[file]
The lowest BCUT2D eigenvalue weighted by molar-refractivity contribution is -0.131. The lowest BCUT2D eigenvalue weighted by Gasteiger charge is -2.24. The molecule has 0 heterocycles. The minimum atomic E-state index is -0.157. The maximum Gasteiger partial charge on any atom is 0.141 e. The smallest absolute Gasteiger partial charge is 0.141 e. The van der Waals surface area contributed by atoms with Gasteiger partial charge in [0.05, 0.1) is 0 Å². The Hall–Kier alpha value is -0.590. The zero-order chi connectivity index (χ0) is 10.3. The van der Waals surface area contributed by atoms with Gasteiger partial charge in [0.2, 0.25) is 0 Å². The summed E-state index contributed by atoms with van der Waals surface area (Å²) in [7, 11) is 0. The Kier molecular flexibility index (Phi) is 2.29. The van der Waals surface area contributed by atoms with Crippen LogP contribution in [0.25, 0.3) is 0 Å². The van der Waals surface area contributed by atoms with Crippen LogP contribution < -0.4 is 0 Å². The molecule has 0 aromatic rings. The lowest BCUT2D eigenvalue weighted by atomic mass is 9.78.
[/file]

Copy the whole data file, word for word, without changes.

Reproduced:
The lowest BCUT2D eigenvalue weighted by molar-refractivity contribution is -0.131. The lowest BCUT2D eigenvalue weighted by Gasteiger charge is -2.24. The molecule has 0 heterocycles. The minimum atomic E-state index is -0.157. The maximum Gasteiger partial charge on any atom is 0.141 e. The smallest absolute Gasteiger partial charge is 0.141 e. The van der Waals surface area contributed by atoms with Gasteiger partial charge in [0.05, 0.1) is 0 Å². The Hall–Kier alpha value is -0.590. The zero-order chi connectivity index (χ0) is 10.3. The van der Waals surface area contributed by atoms with Gasteiger partial charge in [0.2, 0.25) is 0 Å². The summed E-state index contributed by atoms with van der Waals surface area (Å²) in [7, 11) is 0. The Kier molecular flexibility index (Phi) is 2.29. The van der Waals surface area contributed by atoms with Crippen LogP contribution in [0.25, 0.3) is 0 Å². The van der Waals surface area contributed by atoms with Crippen LogP contribution < -0.4 is 0 Å². The molecule has 0 aromatic rings. The lowest BCUT2D eigenvalue weighted by atomic mass is 9.78.